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300 - Thermopylae and Rise of an Empire - THERMOPYLAE

THERMOPYLAE (Illustration) Ancient Places and/or Civilizations Archeological Wonders Famous Historical Events Famous People Film Geography Social Studies World History

“The Battle of Thermopylae,” painted by Massimo d’Azeglio in 1823. This painting repeats a mistake, about the surrounding terrain at Thermopylae, which other artists have made. Herodotus tells us that a mountain to the west was unclimbable, but to the east the land did not meet the sea via huge cliffs.

 

Thermopylae, in central Greece, was an ideal place for the coalition-defenders to resist a Persian invasion.

An east-west pass,* between the mountains and the sea, was extremely narrow. If this were the place where Xerxes’ forces were to make their way into enemy territory, they would have extraordinary difficulty. Huge numbers of men could accomplish little if they couldn’t get through.

The topography of Thermopylae fit the Greek battle plan for fighting on land: Delay Xerxes and his men as long as possible. If the Persians couldn’t get through, how would they eat and drink? Even if they had tremendous supplies - and even if the army were much smaller than Herodotus tells us - they would still run out of food and water.

Scholars believe the Greek plan was reasonable. It had to be since the very survival of the Greeks, as the determiners of their own future, depended on defeating Xerxes.

Herodotus describes the general terrain which - thanks to Livius.org - we can match with pictures:

  • The river Asopus ... flows for awhile along the foot of the hills. [This was the general area of the Persian camp.] (Herodotus, Histories, 7.199)

  • There is also another river called Phoinix, [meaning, “the purple one”] to the south of the Asopus, of no great size...Behind the river Phoinix is the narrowest place, for here has been constructed a road with a single wheel-track only. Then from the river Phoinix it is a distance of three kilometers to Thermopylae. (Herodotus, Histories, 7.200)

  • This path ... stretches over the ridge of the mountain and ends ... by the stone called Black Buttocks ... where is the very narrowest part. (Herodotus, Histories, 7.216)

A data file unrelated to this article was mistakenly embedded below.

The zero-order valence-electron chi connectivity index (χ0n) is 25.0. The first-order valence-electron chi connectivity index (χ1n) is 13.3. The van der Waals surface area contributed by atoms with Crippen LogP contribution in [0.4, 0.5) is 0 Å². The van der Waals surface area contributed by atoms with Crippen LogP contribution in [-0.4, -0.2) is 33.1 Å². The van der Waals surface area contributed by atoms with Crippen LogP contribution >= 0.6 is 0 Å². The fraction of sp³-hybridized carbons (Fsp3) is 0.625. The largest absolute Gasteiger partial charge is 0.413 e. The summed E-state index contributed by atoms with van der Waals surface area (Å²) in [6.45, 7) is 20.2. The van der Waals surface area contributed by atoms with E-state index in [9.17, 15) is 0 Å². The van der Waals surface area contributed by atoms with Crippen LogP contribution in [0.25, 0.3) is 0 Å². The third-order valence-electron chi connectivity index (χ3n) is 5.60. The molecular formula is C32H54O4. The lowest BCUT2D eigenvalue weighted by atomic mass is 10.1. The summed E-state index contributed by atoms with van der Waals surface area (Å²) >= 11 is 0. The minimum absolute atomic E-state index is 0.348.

Herodotus says the Greek coalition totaled 4,200 men at the start of the battle. Xerxes, naturally, sent a “mounted spy” to report whether the Greeks appeared scared. Astonished, the Persian told his king that he’d seen Spartans exercising and combing their hair!

Xerxes asked Demaratus what such laughable behavior could possibly mean. Demaratus:

These men have come to dispute the pass with us; and it is for this that they are now making ready. ‘Tis their custom, when they are about to hazard their lives, to adorn their heads with care ... Thou hast now to deal with the first kingdom and town in Greece, and with the bravest men. (Herodotus, Histories, 7.209)

Thermopylae - which means “Hot Gates” - takes its name from the hot sulfurous spring nearby. Fighting at the gates would get very hot over the next three days.

Responding to a worried defender, who observed there were so many invaders their arrows would surely darken the sun, Dieneces - a Spartan - famously retorted:

Our Trachinian friend brings us excellent tidings. If the Medes darken the sun, we shall have our fight in the shade.

 

* Herodotus describes the coastal road as north-south.

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Author: Carole D. Bos, J.D. 5155stories and lessons created

Original Release: Oct 07, 2013

Updated Last Revision: Feb 15, 2018


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